AISLE SAY Florida
Music and Lyrics by Cole Porter
Book by Abe Burrows
Directed by Roberta MacDonald
Golden Apple Dinner Theatre
25 N. Pineapple Ave., Sarasota,
Nov. 20, ’07 to Jan. 6, ’08
Reviewed by Marie J. Kilker
With its “magnifique” musical numbers and Paris setting, 1893, Can-Can stays fresh at Golden Apple as at its Broadway debut over fifty years ago. Credit also goes to Roberta MacDonald wisely directing it as the two-periods play it is. She’s chosen perfect leads. KT Curran glamorizes Pistache, whose Montmartre café features “laundresses”-by-day kicking up by night with high flying skirts in a low down dance. As new judge Aristide, Roy Johns is out to determine first-hand the morality of the can-can and if its illegality is warranted. Despite their instant mutual attraction, the conflict inherent in their separate “businesses” severely strains their getting together. A parallel dilemma involves lead dancer Claudine (fetching Kari Constantine), in love with silly sculptor Boris (broadly comic Tom Bengston). He uses her to try to get favorable reviews from John Russo’s starchy critic Jussac. That the outcomes are never in doubt doesn’t detract from the fun ways—notably a hilarious “show” of Boris’ sculptures—of reaching them.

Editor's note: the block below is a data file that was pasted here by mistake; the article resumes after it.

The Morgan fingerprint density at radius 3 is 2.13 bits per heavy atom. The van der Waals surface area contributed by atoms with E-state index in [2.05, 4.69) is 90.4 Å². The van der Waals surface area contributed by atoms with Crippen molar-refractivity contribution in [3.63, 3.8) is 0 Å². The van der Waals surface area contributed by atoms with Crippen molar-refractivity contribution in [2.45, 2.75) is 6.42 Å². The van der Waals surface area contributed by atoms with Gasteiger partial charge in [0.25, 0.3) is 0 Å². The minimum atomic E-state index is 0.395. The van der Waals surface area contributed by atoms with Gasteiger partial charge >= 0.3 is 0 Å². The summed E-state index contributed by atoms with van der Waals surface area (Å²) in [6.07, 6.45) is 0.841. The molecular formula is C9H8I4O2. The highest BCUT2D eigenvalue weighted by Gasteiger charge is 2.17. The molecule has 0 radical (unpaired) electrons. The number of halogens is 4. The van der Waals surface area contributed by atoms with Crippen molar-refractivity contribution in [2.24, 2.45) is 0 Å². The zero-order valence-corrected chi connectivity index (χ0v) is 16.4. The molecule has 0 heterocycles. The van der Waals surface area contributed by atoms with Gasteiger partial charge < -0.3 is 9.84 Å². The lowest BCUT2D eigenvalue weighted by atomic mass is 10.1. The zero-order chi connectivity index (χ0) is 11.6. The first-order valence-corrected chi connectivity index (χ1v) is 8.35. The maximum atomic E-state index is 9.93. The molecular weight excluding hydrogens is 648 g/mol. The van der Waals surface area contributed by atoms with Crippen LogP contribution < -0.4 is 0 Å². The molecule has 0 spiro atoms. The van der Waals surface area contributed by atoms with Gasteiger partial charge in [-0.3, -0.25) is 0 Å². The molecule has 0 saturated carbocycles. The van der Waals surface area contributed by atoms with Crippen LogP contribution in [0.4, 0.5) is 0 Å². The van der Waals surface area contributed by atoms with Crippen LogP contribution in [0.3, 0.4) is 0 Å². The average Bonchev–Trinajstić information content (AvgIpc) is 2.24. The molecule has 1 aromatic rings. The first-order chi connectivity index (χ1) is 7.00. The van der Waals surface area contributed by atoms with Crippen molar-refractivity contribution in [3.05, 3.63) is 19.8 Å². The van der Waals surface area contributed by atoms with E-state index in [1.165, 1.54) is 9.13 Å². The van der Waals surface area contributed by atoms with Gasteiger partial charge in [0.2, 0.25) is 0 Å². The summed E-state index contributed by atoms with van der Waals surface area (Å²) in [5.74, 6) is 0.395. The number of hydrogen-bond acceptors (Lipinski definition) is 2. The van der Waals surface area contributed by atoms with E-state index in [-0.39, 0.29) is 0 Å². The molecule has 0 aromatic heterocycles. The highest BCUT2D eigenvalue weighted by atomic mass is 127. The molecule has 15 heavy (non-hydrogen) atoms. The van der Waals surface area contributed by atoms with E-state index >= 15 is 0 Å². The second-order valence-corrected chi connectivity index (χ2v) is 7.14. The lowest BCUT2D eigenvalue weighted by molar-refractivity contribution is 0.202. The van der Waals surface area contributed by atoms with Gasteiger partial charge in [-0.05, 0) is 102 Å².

Simple scenery allows for many quick changes of setting, but costumes are spectacular. Not only as a designer but a one-woman costume shop, Dee Richards turns out slick, elegant gowns for Pistache as well as unusual dark lace dresses with fuschia, yellow, white ruffled underskirts and panties for the dancers—and a variety of practical or pretty clothes in between. Samantha Barrett, Garie Jean Williams, Kelly Sardinas, Sarah Farnam join Kari Constantine as the prettiest and most precise performers high-stepping for choreographer DeWayne Barrett in recent times. John Visser provides musical direction that, with the exception of a few tinny bridges, lets Cole Porter’s score weave its spell. Curran sustains that with “I Love Paris” as well as “Allez-Vous En” and Johns gives out “I Am in Love” with such sentimental strength that he raises a wonder why this love song isn’t a more popular standard. The show’s most visually memorable moments may accrue to Charles McKenzie’s slithering out of the tree in The Garden of Eden Ballet and then down, across, away.
Time: 2 hrs., 30 mins. including a 15 min. intermission.